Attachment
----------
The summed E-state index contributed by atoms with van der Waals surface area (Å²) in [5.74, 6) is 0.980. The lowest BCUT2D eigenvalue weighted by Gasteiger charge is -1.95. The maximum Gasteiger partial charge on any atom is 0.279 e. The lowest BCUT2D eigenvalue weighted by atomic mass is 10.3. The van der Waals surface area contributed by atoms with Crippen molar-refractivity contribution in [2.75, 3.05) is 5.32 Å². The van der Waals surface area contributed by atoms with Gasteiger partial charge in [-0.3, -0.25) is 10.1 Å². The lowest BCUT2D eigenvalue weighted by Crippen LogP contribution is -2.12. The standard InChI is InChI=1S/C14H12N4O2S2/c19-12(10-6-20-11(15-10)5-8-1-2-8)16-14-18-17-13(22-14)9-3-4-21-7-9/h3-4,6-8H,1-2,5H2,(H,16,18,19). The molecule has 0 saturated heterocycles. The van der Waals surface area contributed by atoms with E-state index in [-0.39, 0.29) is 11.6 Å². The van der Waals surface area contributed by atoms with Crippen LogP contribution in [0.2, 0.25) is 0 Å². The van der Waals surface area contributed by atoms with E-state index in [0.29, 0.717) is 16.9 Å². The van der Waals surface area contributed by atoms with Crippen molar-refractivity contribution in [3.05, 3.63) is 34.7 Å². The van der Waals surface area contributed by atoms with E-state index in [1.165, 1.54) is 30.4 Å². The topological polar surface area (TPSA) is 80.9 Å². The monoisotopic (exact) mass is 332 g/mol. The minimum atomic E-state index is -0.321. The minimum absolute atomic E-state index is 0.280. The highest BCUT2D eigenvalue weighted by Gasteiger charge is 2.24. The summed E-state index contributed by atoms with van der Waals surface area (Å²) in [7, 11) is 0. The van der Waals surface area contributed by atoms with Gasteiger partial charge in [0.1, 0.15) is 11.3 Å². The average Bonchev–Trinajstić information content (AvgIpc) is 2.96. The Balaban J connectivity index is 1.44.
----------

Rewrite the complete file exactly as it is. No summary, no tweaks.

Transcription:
The summed E-state index contributed by atoms with van der Waals surface area (Å²) in [5.74, 6) is 0.980. The lowest BCUT2D eigenvalue weighted by Gasteiger charge is -1.95. The maximum Gasteiger partial charge on any atom is 0.279 e. The lowest BCUT2D eigenvalue weighted by atomic mass is 10.3. The van der Waals surface area contributed by atoms with Crippen molar-refractivity contribution in [2.75, 3.05) is 5.32 Å². The van der Waals surface area contributed by atoms with Gasteiger partial charge in [-0.3, -0.25) is 10.1 Å². The lowest BCUT2D eigenvalue weighted by Crippen LogP contribution is -2.12. The standard InChI is InChI=1S/C14H12N4O2S2/c19-12(10-6-20-11(15-10)5-8-1-2-8)16-14-18-17-13(22-14)9-3-4-21-7-9/h3-4,6-8H,1-2,5H2,(H,16,18,19). The molecule has 0 saturated heterocycles. The van der Waals surface area contributed by atoms with E-state index in [-0.39, 0.29) is 11.6 Å². The van der Waals surface area contributed by atoms with Crippen LogP contribution in [0.2, 0.25) is 0 Å². The van der Waals surface area contributed by atoms with E-state index in [0.29, 0.717) is 16.9 Å². The van der Waals surface area contributed by atoms with Crippen molar-refractivity contribution in [3.05, 3.63) is 34.7 Å². The van der Waals surface area contributed by atoms with E-state index in [1.165, 1.54) is 30.4 Å². The topological polar surface area (TPSA) is 80.9 Å². The monoisotopic (exact) mass is 332 g/mol. The minimum atomic E-state index is -0.321. The minimum absolute atomic E-state index is 0.280. The highest BCUT2D eigenvalue weighted by Gasteiger charge is 2.24. The summed E-state index contributed by atoms with van der Waals surface area (Å²) in [7, 11) is 0. The van der Waals surface area contributed by atoms with Gasteiger partial charge in [0.1, 0.15) is 11.3 Å². The average Bonchev–Trinajstić information content (AvgIpc) is 2.96. The Balaban J connectivity index is 1.44.